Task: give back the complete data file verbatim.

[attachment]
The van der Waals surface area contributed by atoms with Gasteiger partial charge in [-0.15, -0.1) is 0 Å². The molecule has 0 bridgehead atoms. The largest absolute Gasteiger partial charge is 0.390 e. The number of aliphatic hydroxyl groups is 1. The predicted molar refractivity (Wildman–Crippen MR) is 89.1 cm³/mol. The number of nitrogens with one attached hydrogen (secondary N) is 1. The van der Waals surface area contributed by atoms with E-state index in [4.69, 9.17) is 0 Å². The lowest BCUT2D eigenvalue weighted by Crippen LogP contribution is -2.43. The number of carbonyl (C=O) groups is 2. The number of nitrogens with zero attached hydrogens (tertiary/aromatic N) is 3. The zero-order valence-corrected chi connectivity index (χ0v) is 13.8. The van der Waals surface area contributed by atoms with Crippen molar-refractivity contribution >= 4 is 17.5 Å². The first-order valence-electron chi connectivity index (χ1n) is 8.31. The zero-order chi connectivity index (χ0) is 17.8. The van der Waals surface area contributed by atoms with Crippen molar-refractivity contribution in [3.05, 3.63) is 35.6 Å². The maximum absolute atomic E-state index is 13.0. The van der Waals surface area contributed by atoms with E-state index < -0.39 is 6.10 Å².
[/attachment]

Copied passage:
The van der Waals surface area contributed by atoms with Gasteiger partial charge in [-0.15, -0.1) is 0 Å². The molecule has 0 bridgehead atoms. The largest absolute Gasteiger partial charge is 0.390 e. The number of aliphatic hydroxyl groups is 1. The predicted molar refractivity (Wildman–Crippen MR) is 89.1 cm³/mol. The number of nitrogens with one attached hydrogen (secondary N) is 1. The van der Waals surface area contributed by atoms with E-state index in [4.69, 9.17) is 0 Å². The lowest BCUT2D eigenvalue weighted by Crippen LogP contribution is -2.43. The number of carbonyl (C=O) groups is 2. The number of nitrogens with zero attached hydrogens (tertiary/aromatic N) is 3. The zero-order valence-corrected chi connectivity index (χ0v) is 13.8. The van der Waals surface area contributed by atoms with Crippen molar-refractivity contribution >= 4 is 17.5 Å². The first-order valence-electron chi connectivity index (χ1n) is 8.31. The zero-order chi connectivity index (χ0) is 17.8. The van der Waals surface area contributed by atoms with Crippen molar-refractivity contribution in [3.05, 3.63) is 35.6 Å². The maximum absolute atomic E-state index is 13.0. The van der Waals surface area contributed by atoms with E-state index < -0.39 is 6.10 Å².